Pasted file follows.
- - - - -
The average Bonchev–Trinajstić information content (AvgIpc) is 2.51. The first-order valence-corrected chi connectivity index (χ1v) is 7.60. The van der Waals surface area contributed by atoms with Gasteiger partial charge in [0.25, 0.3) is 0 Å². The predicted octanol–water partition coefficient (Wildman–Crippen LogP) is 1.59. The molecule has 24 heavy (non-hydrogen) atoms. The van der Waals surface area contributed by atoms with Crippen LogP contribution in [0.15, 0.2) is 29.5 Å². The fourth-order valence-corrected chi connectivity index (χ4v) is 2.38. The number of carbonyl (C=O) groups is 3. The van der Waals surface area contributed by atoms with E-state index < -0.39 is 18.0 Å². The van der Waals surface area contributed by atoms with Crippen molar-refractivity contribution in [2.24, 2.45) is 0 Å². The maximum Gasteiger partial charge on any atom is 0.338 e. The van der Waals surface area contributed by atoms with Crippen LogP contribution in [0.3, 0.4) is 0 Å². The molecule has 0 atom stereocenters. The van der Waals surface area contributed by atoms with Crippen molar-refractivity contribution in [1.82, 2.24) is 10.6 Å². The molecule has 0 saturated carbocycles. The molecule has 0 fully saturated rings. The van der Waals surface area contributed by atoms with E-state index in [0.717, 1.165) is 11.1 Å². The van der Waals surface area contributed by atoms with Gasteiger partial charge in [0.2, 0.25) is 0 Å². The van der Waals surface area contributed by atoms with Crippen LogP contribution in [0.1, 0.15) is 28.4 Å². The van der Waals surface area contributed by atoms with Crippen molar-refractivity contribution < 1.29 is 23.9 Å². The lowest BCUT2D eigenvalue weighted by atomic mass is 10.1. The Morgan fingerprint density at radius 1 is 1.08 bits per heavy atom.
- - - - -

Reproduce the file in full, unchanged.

The average Bonchev–Trinajstić information content (AvgIpc) is 2.51. The first-order valence-corrected chi connectivity index (χ1v) is 7.60. The van der Waals surface area contributed by atoms with Gasteiger partial charge in [0.25, 0.3) is 0 Å². The predicted octanol–water partition coefficient (Wildman–Crippen LogP) is 1.59. The molecule has 24 heavy (non-hydrogen) atoms. The van der Waals surface area contributed by atoms with Crippen LogP contribution in [0.15, 0.2) is 29.5 Å². The fourth-order valence-corrected chi connectivity index (χ4v) is 2.38. The number of carbonyl (C=O) groups is 3. The van der Waals surface area contributed by atoms with E-state index < -0.39 is 18.0 Å². The van der Waals surface area contributed by atoms with Crippen molar-refractivity contribution in [2.24, 2.45) is 0 Å². The maximum Gasteiger partial charge on any atom is 0.338 e. The van der Waals surface area contributed by atoms with Crippen LogP contribution in [0.3, 0.4) is 0 Å². The molecule has 0 atom stereocenters. The van der Waals surface area contributed by atoms with Crippen molar-refractivity contribution in [1.82, 2.24) is 10.6 Å². The molecule has 0 saturated carbocycles. The molecule has 0 fully saturated rings. The van der Waals surface area contributed by atoms with E-state index in [0.717, 1.165) is 11.1 Å². The van der Waals surface area contributed by atoms with Gasteiger partial charge in [0.2, 0.25) is 0 Å². The van der Waals surface area contributed by atoms with Crippen LogP contribution in [0.1, 0.15) is 28.4 Å². The van der Waals surface area contributed by atoms with Crippen molar-refractivity contribution < 1.29 is 23.9 Å². The lowest BCUT2D eigenvalue weighted by atomic mass is 10.1. The Morgan fingerprint density at radius 1 is 1.08 bits per heavy atom.